Njal stood at the window, her arms curled over her stomach, a faint tremble in her knees. Her eyes had a hollowed-out look to them again, her hair in dirty clumps. “How long do I have to stay here?” “Here” was his personal apartment. A pretty enough cage, she supposed. The view was good, at least.
“For as long as it takes to be sure you won’t do it again.” Mr. Melnik replied. He and Mr. Blackcinder stood near the door, as if both expected her to bolt.
“I won’t do it again.”
“You said that last time.”
She flinched. “Fine.”
She turned back to the window, watched the snow swirl away into the foggy night beyond. She just had to learn how to control herself again. How hard could that be? How long could that take?
“Until I’m certain you aren’t going to run straight across the canals again, you’re to stay here. The dog will bring you anything you need if I happen to be out.” He jerked his thumb at Mr. Blackcinder.
“You will not leave this apartment unless I tell you to.”
She turned surprised look to him. “You’re joking.”
“I’m not. Have the dog bring some books up to you if you get bored. But I’d suggest you use this time to figure out how you’re going to not let that happen again. Because if it does, our arrangement will be terminated and I’ll have him,” her jerked his thumb at Mr. Blackcinder, “put you back in that hole he found you in.”
Njal squinted at him and…believed him. She’d heard that ultimatum before, but nobody ever carried it through. She reached into her pack and pulled out the book she’d borrowed from Rudyard a few days before and tossed it to Blackcinder, who caught it. “Better return that. It’ll go overdue.” Because apparently there was more to getting clean again than simply quitting the habit. She snagged a sheet of paper from the desk and jotted down a few titles she could think of and handed it off to Melnik. “I want these ones.”
He looked down over the list, eyebrows up in surprise then shrugged. “Anything else, Red?”
She pursed her lips. “Paper? Ink? A good pencil?”
He gestured to the desks. “Help yourself, anything not written on is yours to use.”
“Then that’s all I need. For now.” Until she decided she was done with this game and found a way to slip past Mr. Blackcinder and out into the city.
The secret door slid closed and Scottie locked it before he descended the stairs of the bookshop, Mr Blackcinder stomping down after him. They reached the bottom and peered into the shop, listening intently. There were little ears in the bookshop these days, but once they were satisfied they were alone, Mr. Blackcinder broke the silence, “You were hard on her, weren’t ya, boss? After all she’s been through?”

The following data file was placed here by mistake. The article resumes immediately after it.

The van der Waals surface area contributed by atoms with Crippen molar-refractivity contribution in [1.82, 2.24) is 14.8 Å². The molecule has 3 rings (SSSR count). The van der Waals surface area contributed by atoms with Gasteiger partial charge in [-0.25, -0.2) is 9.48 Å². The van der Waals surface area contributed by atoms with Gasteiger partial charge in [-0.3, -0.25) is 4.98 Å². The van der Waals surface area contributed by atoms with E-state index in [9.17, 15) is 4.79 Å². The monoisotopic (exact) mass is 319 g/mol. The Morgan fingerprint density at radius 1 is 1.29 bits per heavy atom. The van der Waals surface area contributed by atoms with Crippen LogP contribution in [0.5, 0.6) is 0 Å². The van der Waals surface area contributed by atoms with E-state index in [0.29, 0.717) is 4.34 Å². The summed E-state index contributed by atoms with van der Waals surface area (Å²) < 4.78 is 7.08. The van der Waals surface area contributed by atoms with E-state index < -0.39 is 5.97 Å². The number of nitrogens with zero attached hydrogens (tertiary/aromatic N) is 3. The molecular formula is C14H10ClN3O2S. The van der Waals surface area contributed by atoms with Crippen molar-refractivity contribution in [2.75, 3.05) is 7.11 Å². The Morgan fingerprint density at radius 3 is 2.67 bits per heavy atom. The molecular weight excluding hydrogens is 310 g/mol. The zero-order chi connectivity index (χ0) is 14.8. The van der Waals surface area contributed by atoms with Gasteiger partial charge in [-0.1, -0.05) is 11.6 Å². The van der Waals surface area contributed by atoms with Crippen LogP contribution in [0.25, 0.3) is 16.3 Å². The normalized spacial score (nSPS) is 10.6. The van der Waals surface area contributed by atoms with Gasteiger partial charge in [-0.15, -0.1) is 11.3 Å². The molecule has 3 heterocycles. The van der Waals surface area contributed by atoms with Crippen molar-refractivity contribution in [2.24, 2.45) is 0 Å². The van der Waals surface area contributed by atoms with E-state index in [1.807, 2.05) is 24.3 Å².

But Mr. Blackcinder, the first and quickest to defend Njal, didn’t say that with his usual gruff growl. It came across quiet and uncertain. Scottie shot the dog a glare, but the look on the big man’s face softened his own response, “I’m doing this to protect her from herself. She has to get this under control.” That was partially true. It was also to protect him. All of them.
Scottie looked to the list of books and Mr. Blackcinder, tentatively, and very quietly, asked his next question, “You… you wouldn’t put her back in that hole, wouldja?”
Scottie grunted, both at the last book on the list and that question. He shook his head as he carefully ripped the last book from the page and stuffed it into his jacket pocket, “No, I wouldn’t put her in that hole again. Never.” This was entirely true. No, he’d have to find a permanent solution, but he tucked that thought way in the back of his mind. It wouldn’t do if she caught a sense of that, perceptive as she was. He was resolved that it wouldn’t come to that anyway. This had to work.
“You’re to remain on guard. She’s the priority. When you’re not here, I will be. I’ll have guards watching the front doors during that time to protect our other guests. I want eyes and ears on this place at all times.” The dog nodded and started to stomp back up the stairs, and Scottie called after him, “I’ll have the girls round up these books and have them bring you your meals. Don’t stray from that door!”
The list of books seemed mostly innocuous; “Memory and the Old Masters”, a book of country architecture, a couple new books on ship building and rigging. And the last? He’d pick a few out himself, and read them before handing them to her personally. There were more than a few books on that subject, and she would need the ones with the most incomplete and unreliable information. He needed to prove a point about the nature of her quarry and the importance of control.